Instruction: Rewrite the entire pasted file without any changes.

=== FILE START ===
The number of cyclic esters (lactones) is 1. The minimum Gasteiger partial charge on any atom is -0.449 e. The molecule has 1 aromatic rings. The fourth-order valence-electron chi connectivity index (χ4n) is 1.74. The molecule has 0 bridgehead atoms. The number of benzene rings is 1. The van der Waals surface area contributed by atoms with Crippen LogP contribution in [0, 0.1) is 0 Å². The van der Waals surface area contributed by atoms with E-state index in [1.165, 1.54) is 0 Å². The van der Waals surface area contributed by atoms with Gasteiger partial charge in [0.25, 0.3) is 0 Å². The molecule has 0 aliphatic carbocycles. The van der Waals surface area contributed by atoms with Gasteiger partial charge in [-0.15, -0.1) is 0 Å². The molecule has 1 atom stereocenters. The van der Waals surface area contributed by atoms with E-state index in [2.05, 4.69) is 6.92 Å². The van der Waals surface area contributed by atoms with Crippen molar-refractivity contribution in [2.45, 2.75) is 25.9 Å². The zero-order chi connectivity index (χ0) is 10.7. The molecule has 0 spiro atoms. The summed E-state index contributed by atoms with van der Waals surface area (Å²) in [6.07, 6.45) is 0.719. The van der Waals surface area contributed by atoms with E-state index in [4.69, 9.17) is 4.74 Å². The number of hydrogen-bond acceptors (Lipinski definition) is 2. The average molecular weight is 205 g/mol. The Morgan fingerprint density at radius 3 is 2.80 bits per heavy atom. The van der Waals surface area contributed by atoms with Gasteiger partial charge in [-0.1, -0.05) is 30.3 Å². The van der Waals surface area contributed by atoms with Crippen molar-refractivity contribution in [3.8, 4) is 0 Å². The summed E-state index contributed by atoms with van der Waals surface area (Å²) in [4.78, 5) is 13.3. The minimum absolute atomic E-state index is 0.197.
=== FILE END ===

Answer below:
The number of cyclic esters (lactones) is 1. The minimum Gasteiger partial charge on any atom is -0.449 e. The molecule has 1 aromatic rings. The fourth-order valence-electron chi connectivity index (χ4n) is 1.74. The molecule has 0 bridgehead atoms. The number of benzene rings is 1. The van der Waals surface area contributed by atoms with Crippen LogP contribution in [0, 0.1) is 0 Å². The van der Waals surface area contributed by atoms with E-state index in [1.165, 1.54) is 0 Å². The van der Waals surface area contributed by atoms with Gasteiger partial charge in [0.25, 0.3) is 0 Å². The molecule has 0 aliphatic carbocycles. The van der Waals surface area contributed by atoms with Gasteiger partial charge in [-0.15, -0.1) is 0 Å². The molecule has 1 atom stereocenters. The van der Waals surface area contributed by atoms with E-state index in [2.05, 4.69) is 6.92 Å². The van der Waals surface area contributed by atoms with Crippen molar-refractivity contribution in [2.45, 2.75) is 25.9 Å². The zero-order chi connectivity index (χ0) is 10.7. The molecule has 0 spiro atoms. The summed E-state index contributed by atoms with van der Waals surface area (Å²) in [6.07, 6.45) is 0.719. The van der Waals surface area contributed by atoms with E-state index in [4.69, 9.17) is 4.74 Å². The number of hydrogen-bond acceptors (Lipinski definition) is 2. The average molecular weight is 205 g/mol. The Morgan fingerprint density at radius 3 is 2.80 bits per heavy atom. The van der Waals surface area contributed by atoms with Gasteiger partial charge in [-0.1, -0.05) is 30.3 Å². The van der Waals surface area contributed by atoms with Crippen molar-refractivity contribution in [3.8, 4) is 0 Å². The summed E-state index contributed by atoms with van der Waals surface area (Å²) in [4.78, 5) is 13.3. The minimum absolute atomic E-state index is 0.197.